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New York Times (April 7)

2021/ 04/ 08 by jd in Global News

“Businesses and universities want fast, easy ways to see if students and customers are vaccinated, but conservative politicians have turned ‘vaccine passports’ into a cultural flash point.”


Boston Globe (September 8)

2020/ 09/ 10 by jd in Global News

The shift to online learning has been filled with challenges and pitfalls. For professors, “reinvention has meant reworking syllabuses, prerecording lectures, and reconsidering how to test students’ knowledge of material – and even how to bond with them virtually.” The universities want “to avoid a repeat of last spring, when disgruntled parents and students filed lawsuits claiming the online learning experience was not worth the thousands of dollars in tuition costs.” Meanwhile, one survey showed that roughly half of the students “feel that higher education is no longer worth the cost, and 40 percent believe it’s a bad deal now that It has moved online.”


The Economist (August 8)

2020/ 08/ 10 by jd in Global News

“Covid-19 will be painful for universities, but also bring change. They need to rethink how and what they teach.”


Bloomberg (September 20)

2015/ 09/ 22 by jd in Global News

There has been “a huge and very worrying change in Japanese education policy….Essentially, Japan’s government just ordered all of the country’s public universities to end education in the social sciences, the humanities and law” with a non-binding order from Hakubun Shimomura, Minister of Education, Culture, Sports, Science and Technology. This is “a terrible direction for Japan to be going.” To succeed as a rich country in a service economy, Japan will need more conceptual thinkers who can communicate, rather than more engineers. “Japan needs to keep educating students in the social sciences and humanities. It needs to avoid a doomed attempt to return to a developing-country model of growth.”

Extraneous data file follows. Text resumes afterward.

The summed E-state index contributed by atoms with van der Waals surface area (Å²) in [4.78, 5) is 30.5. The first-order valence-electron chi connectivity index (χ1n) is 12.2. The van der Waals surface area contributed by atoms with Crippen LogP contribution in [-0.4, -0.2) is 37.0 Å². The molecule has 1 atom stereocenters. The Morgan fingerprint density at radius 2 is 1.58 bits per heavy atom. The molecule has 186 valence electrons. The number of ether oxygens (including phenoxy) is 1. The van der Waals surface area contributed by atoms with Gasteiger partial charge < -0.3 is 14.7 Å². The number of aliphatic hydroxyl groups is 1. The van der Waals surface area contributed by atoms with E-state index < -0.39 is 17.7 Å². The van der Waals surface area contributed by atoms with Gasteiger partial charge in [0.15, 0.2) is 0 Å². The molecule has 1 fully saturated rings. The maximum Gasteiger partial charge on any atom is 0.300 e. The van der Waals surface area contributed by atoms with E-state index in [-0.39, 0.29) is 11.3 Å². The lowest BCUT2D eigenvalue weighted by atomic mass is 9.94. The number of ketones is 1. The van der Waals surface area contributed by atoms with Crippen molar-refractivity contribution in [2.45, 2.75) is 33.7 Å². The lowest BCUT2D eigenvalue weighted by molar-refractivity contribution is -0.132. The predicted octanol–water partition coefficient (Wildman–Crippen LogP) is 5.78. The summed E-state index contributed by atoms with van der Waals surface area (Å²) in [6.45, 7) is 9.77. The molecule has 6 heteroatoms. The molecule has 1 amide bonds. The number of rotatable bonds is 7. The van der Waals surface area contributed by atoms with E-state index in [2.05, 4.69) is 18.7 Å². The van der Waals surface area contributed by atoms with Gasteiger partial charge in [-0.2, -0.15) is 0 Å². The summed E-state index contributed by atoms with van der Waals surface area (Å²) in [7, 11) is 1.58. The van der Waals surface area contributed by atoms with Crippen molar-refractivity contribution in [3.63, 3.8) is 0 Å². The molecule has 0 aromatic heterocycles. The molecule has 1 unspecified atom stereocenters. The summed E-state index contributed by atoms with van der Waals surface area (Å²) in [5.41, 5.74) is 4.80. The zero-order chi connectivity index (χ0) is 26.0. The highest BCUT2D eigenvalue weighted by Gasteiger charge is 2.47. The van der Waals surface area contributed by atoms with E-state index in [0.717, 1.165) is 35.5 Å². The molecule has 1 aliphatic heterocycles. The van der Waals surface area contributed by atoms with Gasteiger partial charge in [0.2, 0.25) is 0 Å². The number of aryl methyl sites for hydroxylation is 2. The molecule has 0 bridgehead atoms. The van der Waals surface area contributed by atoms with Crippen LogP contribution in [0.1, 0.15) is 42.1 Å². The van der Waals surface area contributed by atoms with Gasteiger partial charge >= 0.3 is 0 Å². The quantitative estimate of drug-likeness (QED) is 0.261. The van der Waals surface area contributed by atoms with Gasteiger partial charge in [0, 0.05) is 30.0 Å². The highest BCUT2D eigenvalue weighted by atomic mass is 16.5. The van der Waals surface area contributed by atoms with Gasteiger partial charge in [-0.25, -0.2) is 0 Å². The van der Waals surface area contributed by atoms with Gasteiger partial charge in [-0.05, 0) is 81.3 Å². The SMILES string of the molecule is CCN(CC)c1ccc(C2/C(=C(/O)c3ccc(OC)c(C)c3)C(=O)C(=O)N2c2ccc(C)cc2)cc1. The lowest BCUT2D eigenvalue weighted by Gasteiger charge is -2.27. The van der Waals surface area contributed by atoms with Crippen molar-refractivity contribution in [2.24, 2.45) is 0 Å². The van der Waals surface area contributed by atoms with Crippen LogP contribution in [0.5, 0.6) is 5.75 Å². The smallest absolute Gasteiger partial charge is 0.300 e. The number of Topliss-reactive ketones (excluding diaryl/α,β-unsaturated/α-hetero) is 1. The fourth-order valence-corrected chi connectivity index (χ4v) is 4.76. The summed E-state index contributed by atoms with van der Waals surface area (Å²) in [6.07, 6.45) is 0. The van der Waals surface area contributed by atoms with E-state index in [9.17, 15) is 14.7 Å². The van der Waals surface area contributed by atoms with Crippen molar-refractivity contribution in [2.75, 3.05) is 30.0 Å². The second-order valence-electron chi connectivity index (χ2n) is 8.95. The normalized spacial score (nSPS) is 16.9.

New York Times (November 7)

2013/ 11/ 09 by jd in Global News

“The competition to get into higher-ranked universities is destroying the lives of young people and their families in countries like South Korea and Japan…. The paradox is these ridiculous tests don’t necessarily lead to demanding college classes.”